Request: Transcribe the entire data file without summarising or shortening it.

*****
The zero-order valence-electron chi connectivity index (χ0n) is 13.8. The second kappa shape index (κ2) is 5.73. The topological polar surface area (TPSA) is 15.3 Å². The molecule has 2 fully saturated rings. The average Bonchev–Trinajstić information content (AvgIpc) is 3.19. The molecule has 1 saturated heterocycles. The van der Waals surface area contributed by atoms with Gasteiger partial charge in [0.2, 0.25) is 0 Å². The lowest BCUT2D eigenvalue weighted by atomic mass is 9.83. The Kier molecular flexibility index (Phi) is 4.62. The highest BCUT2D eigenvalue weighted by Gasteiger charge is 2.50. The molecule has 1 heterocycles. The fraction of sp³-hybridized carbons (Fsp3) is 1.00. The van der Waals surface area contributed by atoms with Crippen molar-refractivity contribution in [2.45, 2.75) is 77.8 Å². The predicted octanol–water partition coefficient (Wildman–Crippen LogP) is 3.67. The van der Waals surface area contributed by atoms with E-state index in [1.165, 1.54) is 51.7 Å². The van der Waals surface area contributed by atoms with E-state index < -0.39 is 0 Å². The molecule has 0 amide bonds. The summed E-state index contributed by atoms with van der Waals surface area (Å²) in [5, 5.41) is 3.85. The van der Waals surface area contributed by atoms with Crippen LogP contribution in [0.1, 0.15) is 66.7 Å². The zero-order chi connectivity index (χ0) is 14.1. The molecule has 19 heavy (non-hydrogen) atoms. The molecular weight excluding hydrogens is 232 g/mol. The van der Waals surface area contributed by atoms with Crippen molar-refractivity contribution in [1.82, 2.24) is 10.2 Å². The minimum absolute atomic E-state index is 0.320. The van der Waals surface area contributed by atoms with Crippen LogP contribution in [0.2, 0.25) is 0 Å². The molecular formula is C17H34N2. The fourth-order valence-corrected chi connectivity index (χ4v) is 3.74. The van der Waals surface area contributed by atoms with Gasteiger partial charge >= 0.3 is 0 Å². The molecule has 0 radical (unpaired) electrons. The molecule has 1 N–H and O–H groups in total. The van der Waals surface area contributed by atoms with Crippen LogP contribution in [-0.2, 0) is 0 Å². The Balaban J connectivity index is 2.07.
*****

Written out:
The zero-order valence-electron chi connectivity index (χ0n) is 13.8. The second kappa shape index (κ2) is 5.73. The topological polar surface area (TPSA) is 15.3 Å². The molecule has 2 fully saturated rings. The average Bonchev–Trinajstić information content (AvgIpc) is 3.19. The molecule has 1 saturated heterocycles. The van der Waals surface area contributed by atoms with Gasteiger partial charge in [0.2, 0.25) is 0 Å². The lowest BCUT2D eigenvalue weighted by atomic mass is 9.83. The Kier molecular flexibility index (Phi) is 4.62. The highest BCUT2D eigenvalue weighted by Gasteiger charge is 2.50. The molecule has 1 heterocycles. The fraction of sp³-hybridized carbons (Fsp3) is 1.00. The van der Waals surface area contributed by atoms with Crippen molar-refractivity contribution in [2.45, 2.75) is 77.8 Å². The predicted octanol–water partition coefficient (Wildman–Crippen LogP) is 3.67. The van der Waals surface area contributed by atoms with E-state index in [1.165, 1.54) is 51.7 Å². The van der Waals surface area contributed by atoms with E-state index < -0.39 is 0 Å². The molecule has 0 amide bonds. The summed E-state index contributed by atoms with van der Waals surface area (Å²) in [5, 5.41) is 3.85. The van der Waals surface area contributed by atoms with Crippen LogP contribution in [0.1, 0.15) is 66.7 Å². The zero-order chi connectivity index (χ0) is 14.1. The molecule has 19 heavy (non-hydrogen) atoms. The molecular weight excluding hydrogens is 232 g/mol. The van der Waals surface area contributed by atoms with Crippen molar-refractivity contribution in [1.82, 2.24) is 10.2 Å². The minimum absolute atomic E-state index is 0.320. The van der Waals surface area contributed by atoms with Crippen LogP contribution in [0.2, 0.25) is 0 Å². The molecular formula is C17H34N2. The fourth-order valence-corrected chi connectivity index (χ4v) is 3.74. The van der Waals surface area contributed by atoms with Gasteiger partial charge >= 0.3 is 0 Å². The molecule has 0 radical (unpaired) electrons. The molecule has 1 N–H and O–H groups in total. The van der Waals surface area contributed by atoms with Crippen LogP contribution in [-0.2, 0) is 0 Å². The Balaban J connectivity index is 2.07.